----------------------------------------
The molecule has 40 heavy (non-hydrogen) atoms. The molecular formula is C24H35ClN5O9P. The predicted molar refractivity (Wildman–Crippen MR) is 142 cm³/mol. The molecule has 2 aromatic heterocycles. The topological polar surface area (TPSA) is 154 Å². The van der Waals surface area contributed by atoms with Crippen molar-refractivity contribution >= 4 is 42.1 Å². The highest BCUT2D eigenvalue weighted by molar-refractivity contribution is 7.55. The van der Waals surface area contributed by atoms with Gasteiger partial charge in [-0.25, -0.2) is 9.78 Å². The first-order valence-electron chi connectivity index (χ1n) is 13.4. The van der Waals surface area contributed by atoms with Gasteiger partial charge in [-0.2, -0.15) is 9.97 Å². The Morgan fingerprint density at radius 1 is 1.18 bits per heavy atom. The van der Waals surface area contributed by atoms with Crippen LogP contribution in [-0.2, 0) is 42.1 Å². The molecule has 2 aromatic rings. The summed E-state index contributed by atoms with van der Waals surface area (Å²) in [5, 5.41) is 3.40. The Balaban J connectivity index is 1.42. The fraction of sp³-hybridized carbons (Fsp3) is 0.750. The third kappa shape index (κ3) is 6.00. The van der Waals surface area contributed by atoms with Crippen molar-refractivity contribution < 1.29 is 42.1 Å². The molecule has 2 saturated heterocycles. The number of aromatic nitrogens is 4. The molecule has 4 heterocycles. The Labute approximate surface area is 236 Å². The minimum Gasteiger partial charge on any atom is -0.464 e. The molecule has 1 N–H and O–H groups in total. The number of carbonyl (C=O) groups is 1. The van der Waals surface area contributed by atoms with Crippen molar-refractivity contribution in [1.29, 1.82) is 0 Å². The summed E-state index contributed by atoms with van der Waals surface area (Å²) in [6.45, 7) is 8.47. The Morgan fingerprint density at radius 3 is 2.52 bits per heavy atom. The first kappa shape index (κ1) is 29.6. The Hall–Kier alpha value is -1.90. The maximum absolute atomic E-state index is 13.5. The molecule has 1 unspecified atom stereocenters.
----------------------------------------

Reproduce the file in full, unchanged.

The molecule has 40 heavy (non-hydrogen) atoms. The molecular formula is C24H35ClN5O9P. The predicted molar refractivity (Wildman–Crippen MR) is 142 cm³/mol. The molecule has 2 aromatic heterocycles. The topological polar surface area (TPSA) is 154 Å². The van der Waals surface area contributed by atoms with Crippen molar-refractivity contribution >= 4 is 42.1 Å². The highest BCUT2D eigenvalue weighted by molar-refractivity contribution is 7.55. The van der Waals surface area contributed by atoms with Gasteiger partial charge in [-0.25, -0.2) is 9.78 Å². The first-order valence-electron chi connectivity index (χ1n) is 13.4. The van der Waals surface area contributed by atoms with Gasteiger partial charge in [-0.2, -0.15) is 9.97 Å². The Morgan fingerprint density at radius 1 is 1.18 bits per heavy atom. The van der Waals surface area contributed by atoms with Crippen LogP contribution in [-0.2, 0) is 42.1 Å². The molecule has 2 aromatic rings. The summed E-state index contributed by atoms with van der Waals surface area (Å²) in [5, 5.41) is 3.40. The Balaban J connectivity index is 1.42. The fraction of sp³-hybridized carbons (Fsp3) is 0.750. The third kappa shape index (κ3) is 6.00. The van der Waals surface area contributed by atoms with Crippen molar-refractivity contribution < 1.29 is 42.1 Å². The molecule has 2 saturated heterocycles. The number of aromatic nitrogens is 4. The molecule has 4 heterocycles. The Labute approximate surface area is 236 Å². The minimum Gasteiger partial charge on any atom is -0.464 e. The molecule has 1 N–H and O–H groups in total. The number of carbonyl (C=O) groups is 1. The van der Waals surface area contributed by atoms with Crippen molar-refractivity contribution in [1.29, 1.82) is 0 Å². The summed E-state index contributed by atoms with van der Waals surface area (Å²) in [6.45, 7) is 8.47. The Morgan fingerprint density at radius 3 is 2.52 bits per heavy atom. The first kappa shape index (κ1) is 29.6. The Hall–Kier alpha value is -1.90. The maximum absolute atomic E-state index is 13.5. The molecule has 1 unspecified atom stereocenters.